According to the latest updates, the $145 million in cryptocurrencies that QuadrigaCX executives said were stuck in an encrypted cold storage wallet could in actuality be missing. Another report states that the Canadian cryptocurrency exchange is also not regulated (as it claims) by the British Columbia Securities Commission (BCSC).
The Back Story
The firestorm about QuadrigaCX started after its founder Gerald Cotten suddenly passed away when he was in India due to Crohn’s disease. According to his widow, Cotten was the only one in the exchange who had access to the company’s cold wallets, where the majority of the digital assets were stored. She claimed that her husband was so security conscious that he did not share passwords with her or anyone else.
Next, reports emerged that the cryptocurrency exchange was not even regulated as it claimed to be.
QuadrigaCX was established in 2013 in Vancouver, British Columbia. The exchange claimed that it was the first crypto exchange in the country to carry a license from the FINTRAC (Financial Transactions and Reports Analysis Centre of Canada).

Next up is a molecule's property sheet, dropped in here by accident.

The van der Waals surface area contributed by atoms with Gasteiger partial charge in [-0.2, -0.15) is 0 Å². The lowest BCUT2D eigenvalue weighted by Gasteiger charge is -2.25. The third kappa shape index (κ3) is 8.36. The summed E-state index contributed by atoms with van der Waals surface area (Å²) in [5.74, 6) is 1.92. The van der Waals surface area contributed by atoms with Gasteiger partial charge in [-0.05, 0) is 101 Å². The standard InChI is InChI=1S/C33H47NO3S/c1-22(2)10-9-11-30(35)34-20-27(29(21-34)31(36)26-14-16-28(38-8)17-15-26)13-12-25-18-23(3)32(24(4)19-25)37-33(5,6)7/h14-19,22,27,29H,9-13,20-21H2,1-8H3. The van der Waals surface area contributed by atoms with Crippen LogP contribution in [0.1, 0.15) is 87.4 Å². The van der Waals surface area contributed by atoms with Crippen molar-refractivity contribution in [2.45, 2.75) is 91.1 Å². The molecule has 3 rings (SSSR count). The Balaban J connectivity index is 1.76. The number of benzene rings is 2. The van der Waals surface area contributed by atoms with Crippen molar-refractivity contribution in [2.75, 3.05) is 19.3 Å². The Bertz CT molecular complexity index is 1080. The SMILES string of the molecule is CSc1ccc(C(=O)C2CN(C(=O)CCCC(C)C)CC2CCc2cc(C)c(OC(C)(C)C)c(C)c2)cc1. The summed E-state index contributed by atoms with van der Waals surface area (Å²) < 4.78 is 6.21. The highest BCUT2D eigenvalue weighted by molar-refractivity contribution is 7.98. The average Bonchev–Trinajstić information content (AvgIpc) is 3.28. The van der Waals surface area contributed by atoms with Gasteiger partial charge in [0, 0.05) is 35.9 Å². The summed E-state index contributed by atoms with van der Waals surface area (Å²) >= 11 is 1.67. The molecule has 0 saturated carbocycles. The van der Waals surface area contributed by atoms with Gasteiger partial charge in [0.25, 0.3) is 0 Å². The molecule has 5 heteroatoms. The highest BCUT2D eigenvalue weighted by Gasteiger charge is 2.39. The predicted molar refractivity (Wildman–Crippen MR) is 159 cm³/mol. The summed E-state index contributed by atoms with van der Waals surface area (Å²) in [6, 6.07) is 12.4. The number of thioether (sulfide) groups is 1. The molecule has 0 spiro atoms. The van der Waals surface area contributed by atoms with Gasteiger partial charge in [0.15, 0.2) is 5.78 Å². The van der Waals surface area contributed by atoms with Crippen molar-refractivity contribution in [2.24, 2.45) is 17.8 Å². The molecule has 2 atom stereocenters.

However, according to reports, the BCSC did not know about QuadrigaCX until 2017. A BCSC spokesperson told the media that the agency did not regulate the exchange.
Things became even more suspicious after it was revealed that Cotten had filed his last will and testament just 12 days before he died, in which he designated his wife has his only beneficiary as well as the executor of his estates.
Funds in Cold Wallets – Do They Really Exist?
Cryptocurrency analyst James Edwards reportedly reviewed all of the exchange’s publicly available transactions. According to him, there was no evidence of the wallets that QuadrigaCX claimed to have controlled. He stated in a report that there seemed to be no reserves in cold storage wallets as the company claimed.
Edwards also stated that while there was evidence of the existence of cold storage wallets that once had bigger balances, now those balances were minimal. He also said that the hot wallet used for daily transactions had the largest balance.
The co-director at the Initiative for CryptoCurrencies and Contracts, Professor Emin Gün Sirer of Cornell University stated that the key characteristic of Blockchain was that it was completely transparent and so could be audited by anyone.
Sirer said that even if the funds were inaccessible because they were in cold storage wallets, the exchange could still provide the addresses of these cold wallets so that the company’s claims of the funds being locked there could be verified using Blockchain technology.